Autoexposure and Autofocus!
What Do Cameras Do
Your camera is capable of shooting in a lot of different modes. Each various mode controls the way the camera thinks while taking the image. The camera’s thinking is all about getting the right amount of light in order to take a correctly exposed image - not too bright or too dark.
These modes change the way Camera does things for you, and they change how much control you, the user, has over the camera. Automatic, or even A+ (…More Automatic?) mean that all the user has to worry about is where the camera is pointing, and when to push the button.
- Metering modes are different ways for the camera to think, different ways to calculate the correct exposure. They have their various advantages and can be selected depending on the situation or shooting style.
- Drive modes change how the camera takes pictures - does it fire once when you press the shutter, or a bunch of times. Does it wait 10 seconds before taking the photo? Drive modes won’t be important to us for a while, as they don’t affect the image, just the shooting style.
- Shooting modes, Camera Modes, or just Modes without a prefix are us deciding which attributes of the exposure that we, the user, take into our own hands. Full manual control is one of these modes. Other modes let us define a certain attribute, for our creativity, and let the camera figure the rest out, for getting the correct exposure.
As we learn more in this guide, you will learn how to control more and more of the camera functions yourself. All of the reasons this is better than fully automatic settings will be apparent as you learn and use your camera. Aside from the concrete reasons, like creative control, taking more control of the camera is more fun! It makes one feel more accomplished, and has one think about photography more while being a photographer. These images we create, they don’t just feel like ‘right place right time’ luck, but a creation. Photographer’s don’t just take pictures, they make them. Let’s learn how!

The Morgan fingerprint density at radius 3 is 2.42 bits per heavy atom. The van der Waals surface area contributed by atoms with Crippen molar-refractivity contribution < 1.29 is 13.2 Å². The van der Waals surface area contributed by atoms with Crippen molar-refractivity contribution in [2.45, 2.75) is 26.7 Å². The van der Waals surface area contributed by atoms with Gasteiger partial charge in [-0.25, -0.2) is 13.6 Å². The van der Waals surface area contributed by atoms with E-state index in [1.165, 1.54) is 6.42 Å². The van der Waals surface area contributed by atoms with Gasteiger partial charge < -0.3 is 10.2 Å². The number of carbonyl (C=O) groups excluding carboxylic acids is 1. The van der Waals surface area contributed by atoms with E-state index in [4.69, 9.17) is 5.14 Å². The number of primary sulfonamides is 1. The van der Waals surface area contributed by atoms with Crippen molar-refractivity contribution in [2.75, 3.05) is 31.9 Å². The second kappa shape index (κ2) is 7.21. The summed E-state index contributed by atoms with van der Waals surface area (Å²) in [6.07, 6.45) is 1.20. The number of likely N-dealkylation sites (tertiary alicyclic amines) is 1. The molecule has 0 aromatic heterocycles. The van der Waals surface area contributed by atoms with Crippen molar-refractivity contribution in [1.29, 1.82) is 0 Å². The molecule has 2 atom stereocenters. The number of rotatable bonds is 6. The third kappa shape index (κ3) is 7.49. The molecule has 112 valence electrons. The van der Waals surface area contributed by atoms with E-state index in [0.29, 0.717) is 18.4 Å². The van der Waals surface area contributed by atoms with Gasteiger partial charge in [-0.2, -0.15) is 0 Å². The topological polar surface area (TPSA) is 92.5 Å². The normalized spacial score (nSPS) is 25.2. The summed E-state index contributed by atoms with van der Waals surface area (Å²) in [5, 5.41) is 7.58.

Why Bother Using Manual?
Cameras have terribly complicated automatic functions, but there has yet to be a camera capable of deciding where to go and where to point. Or how to get there. Or to remember to charge the batteries. That’s all still up to the photographer.
When to push the button is a different story. Time lapse photography, using special triggers like ‘smile’ recognition on some compacts or sound, vibration or even laser1 based triggers, are forms of automatic shutter control2. But, more or less, we are in total control over when to press the shutter.
Now, camera settings are far more complicated than just getting the exposure right - you might have the right exposure, but the shutter speed is too slow, the depth of field might be too small to get everything in focus, or the ISO is too high and the photo is unusable. The right amount may have gotten into the camera, but perhaps in the wrong way.
Sometimes it’s a subjective opinion - how would this photo have looked a different way? What if it was with a shallower depth of field on that picture of the pancakes, or a slow enough shutter speed to blur the moving background in the train window? Totally automatic modes don’t give us the options to try out different shots.